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Wednesday, Nov. 29
The Indiana Daily Student

academics & research

IU School of Ed grads are ranked highly statewide

The results of Indiana teacher evaluations were released Monday, and IU graduates ranked high, according to an IU press release.

This is the first study of  its kind the Indiana Department of Education has done and the data they used was from a survey of teachers in their first three years of classroom teaching.

“These results clearly show that new teachers and university-based teacher preparation programs in the state are performing exceedingly well,” Dean of the School of Education, Gerardo Gonzalez, said in the release. “They also confirm our own internal studies about the preparation and effectiveness of Indiana University School of Education graduates.”

Out of the 281 graduates from IU Bloomington School of Education, 97 percent were rated as “effective” or “highly effective” as teachers.

Ninety-seven percent of 237 graduates of IU-Purdue University Indianapolis School of Education were rated “highly effective” or “effective,” according to the release.

“The statewide teacher evaluation data also showed a correlation between teacher effectiveness and experience,” Gonzalez said in the release. “The group of teachers with three years of experience had a larger proportion of highly effective teachers than the group of teachers with two years of experience, which had a larger proportion than the group with one year of experience.”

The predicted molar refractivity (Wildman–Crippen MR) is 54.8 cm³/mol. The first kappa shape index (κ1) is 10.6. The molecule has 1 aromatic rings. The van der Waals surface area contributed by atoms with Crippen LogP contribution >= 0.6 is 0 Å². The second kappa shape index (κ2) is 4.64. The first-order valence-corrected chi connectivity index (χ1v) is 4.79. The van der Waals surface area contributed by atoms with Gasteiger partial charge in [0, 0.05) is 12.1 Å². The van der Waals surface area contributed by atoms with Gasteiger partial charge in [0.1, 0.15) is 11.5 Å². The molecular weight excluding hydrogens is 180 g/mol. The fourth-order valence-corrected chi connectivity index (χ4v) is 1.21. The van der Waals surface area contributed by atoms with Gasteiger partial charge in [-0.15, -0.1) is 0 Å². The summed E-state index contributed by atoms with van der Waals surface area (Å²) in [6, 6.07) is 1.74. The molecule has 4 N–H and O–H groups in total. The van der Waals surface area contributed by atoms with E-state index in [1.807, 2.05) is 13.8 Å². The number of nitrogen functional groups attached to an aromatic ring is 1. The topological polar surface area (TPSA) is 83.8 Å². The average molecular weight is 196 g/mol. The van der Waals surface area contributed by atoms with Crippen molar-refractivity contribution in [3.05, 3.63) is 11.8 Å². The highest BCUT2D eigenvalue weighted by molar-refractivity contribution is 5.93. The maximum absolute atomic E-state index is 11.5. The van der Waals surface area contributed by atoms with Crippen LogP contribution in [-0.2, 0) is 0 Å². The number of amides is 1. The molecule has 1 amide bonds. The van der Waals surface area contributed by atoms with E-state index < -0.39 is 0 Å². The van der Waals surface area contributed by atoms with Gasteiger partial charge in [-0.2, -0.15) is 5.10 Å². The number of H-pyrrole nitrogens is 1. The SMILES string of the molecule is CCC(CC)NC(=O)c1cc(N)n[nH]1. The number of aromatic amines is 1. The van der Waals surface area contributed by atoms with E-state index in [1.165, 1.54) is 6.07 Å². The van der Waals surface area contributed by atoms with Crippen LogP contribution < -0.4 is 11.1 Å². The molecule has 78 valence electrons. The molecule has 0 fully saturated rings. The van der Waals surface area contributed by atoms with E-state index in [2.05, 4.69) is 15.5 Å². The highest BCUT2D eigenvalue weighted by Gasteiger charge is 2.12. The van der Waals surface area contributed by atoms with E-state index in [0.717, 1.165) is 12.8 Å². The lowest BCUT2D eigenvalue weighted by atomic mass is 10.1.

Gonzalez suggested the data be looked at carefully to see if recent teacher evaluation policies that discourage giving credit for experience in determination of the salary should be revised.

The evaluation provided more evidence the School of Education doesn’t need to lower its standards of preparation in order to attract effective teachers to the profession.
“Put simply, these data do not align with critics of teacher preparation who have been saying that the system is broken,” he said in the release. “We need to celebrate these results and stop creating a crisis that’s discouraging young, bright students like these teachers in Indiana from choosing teaching as a profession.”

Kathrine Schulze

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